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They sell extenders just for this. They come in metal, aluminum, plastic, different thickness for many applications, single gang, double, etc... Visit the electrical aisle of your home improvement store.


I've thought about doing the same thing (adding on an upstairs to my house). One of the simple problems is permits; the inspection offices want to deal with things they know, and building above an unknown. Basically, your support comes from below; the new floor rests on the floor below, and the floors below on the foundation. If you need stronger walls, ...


The concrete itself should be fine. Make sure water doesn't have anywhere it can pool, since standing water, concrete, and freezing temperatures can lead to cracking. I would protect any metal brackets or bolts intended to secure the framing to the foundation. And I would also protect any plumbing coming through the foundation. Where the water line is ...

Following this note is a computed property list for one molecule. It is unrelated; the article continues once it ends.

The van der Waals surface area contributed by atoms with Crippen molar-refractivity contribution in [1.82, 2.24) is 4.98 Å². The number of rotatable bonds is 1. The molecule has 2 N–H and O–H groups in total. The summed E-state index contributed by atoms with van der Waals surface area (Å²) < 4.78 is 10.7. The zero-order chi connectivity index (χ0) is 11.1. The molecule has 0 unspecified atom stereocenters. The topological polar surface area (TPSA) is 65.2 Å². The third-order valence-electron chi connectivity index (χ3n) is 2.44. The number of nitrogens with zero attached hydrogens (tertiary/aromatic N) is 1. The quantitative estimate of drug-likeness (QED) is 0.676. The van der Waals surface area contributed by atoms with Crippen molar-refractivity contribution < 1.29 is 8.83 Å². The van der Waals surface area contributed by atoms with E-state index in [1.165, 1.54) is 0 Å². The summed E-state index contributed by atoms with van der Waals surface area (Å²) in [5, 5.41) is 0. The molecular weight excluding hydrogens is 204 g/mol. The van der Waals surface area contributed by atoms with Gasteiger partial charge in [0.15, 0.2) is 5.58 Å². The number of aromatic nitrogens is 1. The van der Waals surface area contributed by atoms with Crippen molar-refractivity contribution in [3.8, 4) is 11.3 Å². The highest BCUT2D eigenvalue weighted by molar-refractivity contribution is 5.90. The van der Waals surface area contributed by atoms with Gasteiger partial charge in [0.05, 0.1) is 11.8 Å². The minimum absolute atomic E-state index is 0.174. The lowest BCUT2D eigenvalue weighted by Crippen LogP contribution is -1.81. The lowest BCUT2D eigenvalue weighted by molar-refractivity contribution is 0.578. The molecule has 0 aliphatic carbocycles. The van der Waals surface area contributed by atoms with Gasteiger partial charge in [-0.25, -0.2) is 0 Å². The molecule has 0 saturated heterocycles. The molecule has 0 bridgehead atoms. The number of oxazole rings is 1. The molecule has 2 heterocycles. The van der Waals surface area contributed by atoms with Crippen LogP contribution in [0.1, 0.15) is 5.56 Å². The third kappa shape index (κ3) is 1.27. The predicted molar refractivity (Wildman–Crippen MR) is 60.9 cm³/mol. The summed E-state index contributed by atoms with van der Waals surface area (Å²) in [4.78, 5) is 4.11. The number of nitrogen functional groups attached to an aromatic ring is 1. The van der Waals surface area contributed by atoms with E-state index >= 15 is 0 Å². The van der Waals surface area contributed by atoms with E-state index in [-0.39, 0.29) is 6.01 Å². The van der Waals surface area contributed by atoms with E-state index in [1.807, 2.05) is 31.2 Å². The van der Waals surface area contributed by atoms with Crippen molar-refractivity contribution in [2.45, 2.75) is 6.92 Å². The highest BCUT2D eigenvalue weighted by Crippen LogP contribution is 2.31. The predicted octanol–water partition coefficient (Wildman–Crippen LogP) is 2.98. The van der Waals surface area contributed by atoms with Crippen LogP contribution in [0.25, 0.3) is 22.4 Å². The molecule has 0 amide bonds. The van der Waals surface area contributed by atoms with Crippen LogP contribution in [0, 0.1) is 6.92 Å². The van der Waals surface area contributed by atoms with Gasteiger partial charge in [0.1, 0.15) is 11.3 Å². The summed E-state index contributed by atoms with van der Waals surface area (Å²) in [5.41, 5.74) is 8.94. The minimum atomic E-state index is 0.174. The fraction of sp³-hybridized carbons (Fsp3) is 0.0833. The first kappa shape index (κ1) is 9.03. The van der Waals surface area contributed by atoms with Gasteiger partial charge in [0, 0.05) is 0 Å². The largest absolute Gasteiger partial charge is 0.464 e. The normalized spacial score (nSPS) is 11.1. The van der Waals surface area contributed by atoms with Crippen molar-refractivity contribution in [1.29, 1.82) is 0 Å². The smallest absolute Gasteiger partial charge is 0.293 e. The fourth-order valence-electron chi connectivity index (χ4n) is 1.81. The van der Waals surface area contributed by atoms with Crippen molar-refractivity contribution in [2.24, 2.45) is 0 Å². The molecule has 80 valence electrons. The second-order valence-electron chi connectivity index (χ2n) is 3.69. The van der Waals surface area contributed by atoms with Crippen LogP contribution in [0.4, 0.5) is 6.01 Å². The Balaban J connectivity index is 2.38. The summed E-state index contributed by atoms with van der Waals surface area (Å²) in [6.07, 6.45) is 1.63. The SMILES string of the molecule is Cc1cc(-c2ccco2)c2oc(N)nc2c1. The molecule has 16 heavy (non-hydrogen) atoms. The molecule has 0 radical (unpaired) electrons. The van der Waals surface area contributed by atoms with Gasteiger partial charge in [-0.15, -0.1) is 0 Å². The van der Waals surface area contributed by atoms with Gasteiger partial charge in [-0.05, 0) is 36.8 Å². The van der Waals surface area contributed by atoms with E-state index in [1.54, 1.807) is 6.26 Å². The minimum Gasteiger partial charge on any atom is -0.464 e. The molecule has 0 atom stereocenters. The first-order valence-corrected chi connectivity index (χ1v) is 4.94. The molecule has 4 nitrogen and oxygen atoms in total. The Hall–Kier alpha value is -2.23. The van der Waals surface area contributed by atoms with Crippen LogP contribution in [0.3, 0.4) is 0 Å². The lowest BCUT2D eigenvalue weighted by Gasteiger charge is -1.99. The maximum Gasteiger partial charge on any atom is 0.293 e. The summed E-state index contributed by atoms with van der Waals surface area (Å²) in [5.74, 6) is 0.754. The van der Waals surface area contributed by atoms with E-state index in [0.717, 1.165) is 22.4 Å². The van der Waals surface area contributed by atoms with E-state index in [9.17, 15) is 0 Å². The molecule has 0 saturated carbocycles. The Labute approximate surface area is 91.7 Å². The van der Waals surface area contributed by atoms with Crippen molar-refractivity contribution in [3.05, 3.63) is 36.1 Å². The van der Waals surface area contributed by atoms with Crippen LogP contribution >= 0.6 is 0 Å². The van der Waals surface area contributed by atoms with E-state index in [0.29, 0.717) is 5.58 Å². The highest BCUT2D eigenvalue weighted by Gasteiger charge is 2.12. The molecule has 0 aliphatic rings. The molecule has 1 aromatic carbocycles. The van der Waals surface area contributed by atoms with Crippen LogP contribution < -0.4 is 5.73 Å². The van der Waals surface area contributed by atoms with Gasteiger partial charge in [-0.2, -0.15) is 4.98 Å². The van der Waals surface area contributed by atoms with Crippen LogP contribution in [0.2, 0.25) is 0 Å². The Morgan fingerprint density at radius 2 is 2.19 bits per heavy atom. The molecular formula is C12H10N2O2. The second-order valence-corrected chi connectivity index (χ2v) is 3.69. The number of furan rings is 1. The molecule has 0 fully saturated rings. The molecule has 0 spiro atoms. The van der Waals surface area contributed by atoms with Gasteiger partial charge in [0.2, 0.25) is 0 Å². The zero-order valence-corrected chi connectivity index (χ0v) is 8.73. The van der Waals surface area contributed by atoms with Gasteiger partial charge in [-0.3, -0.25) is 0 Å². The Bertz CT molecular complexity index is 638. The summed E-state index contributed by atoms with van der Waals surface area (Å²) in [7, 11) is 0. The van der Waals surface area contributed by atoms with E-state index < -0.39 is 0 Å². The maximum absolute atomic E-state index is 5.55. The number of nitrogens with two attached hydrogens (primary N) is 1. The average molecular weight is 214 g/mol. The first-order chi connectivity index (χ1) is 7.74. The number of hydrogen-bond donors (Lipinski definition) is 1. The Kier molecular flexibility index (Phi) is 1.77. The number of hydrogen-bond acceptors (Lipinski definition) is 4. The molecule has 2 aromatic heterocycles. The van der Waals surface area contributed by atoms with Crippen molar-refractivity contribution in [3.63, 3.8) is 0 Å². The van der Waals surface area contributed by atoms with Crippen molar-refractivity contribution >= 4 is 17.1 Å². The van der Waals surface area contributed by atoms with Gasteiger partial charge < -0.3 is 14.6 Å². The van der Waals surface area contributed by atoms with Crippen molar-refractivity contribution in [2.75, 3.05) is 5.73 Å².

I'd have to agree with @Tester101 that without actually seeing the site, there is no real way to tell you if what you plan can be done, but one data point: my brother looked into adding a floor to his house, and the estimate he got was a lot more than he paid for the house 5 years earlier. I can easily believe that it would be cheaper in the long run to ...


You can also buy tabs (outlet shims) that interlock together to extend the box out. Used often for tile (I believe they are sold in the tile and electrical sections at Lowes). If what you're doing results in the outlet/switch sticking out further than the box though, then the above would be the way to go.


You could build over, rather then upwards using a metal frame, then just connect the two independent structures at the stairs. You will need a very good engineer, but at least there will be very few unknowns as the new frame could even sit on separate foundations outside of your current foundations.


a picture would help, but i sense that no matter what i will recommend you to use cob - that is, building with earth. i didn't understood exactly what gap you need to fill but cob can fill everything, it's cheap (cost nothing!) it's fixable, and it can stand the heat (with guaranty - in the past i have built some ovens with it).

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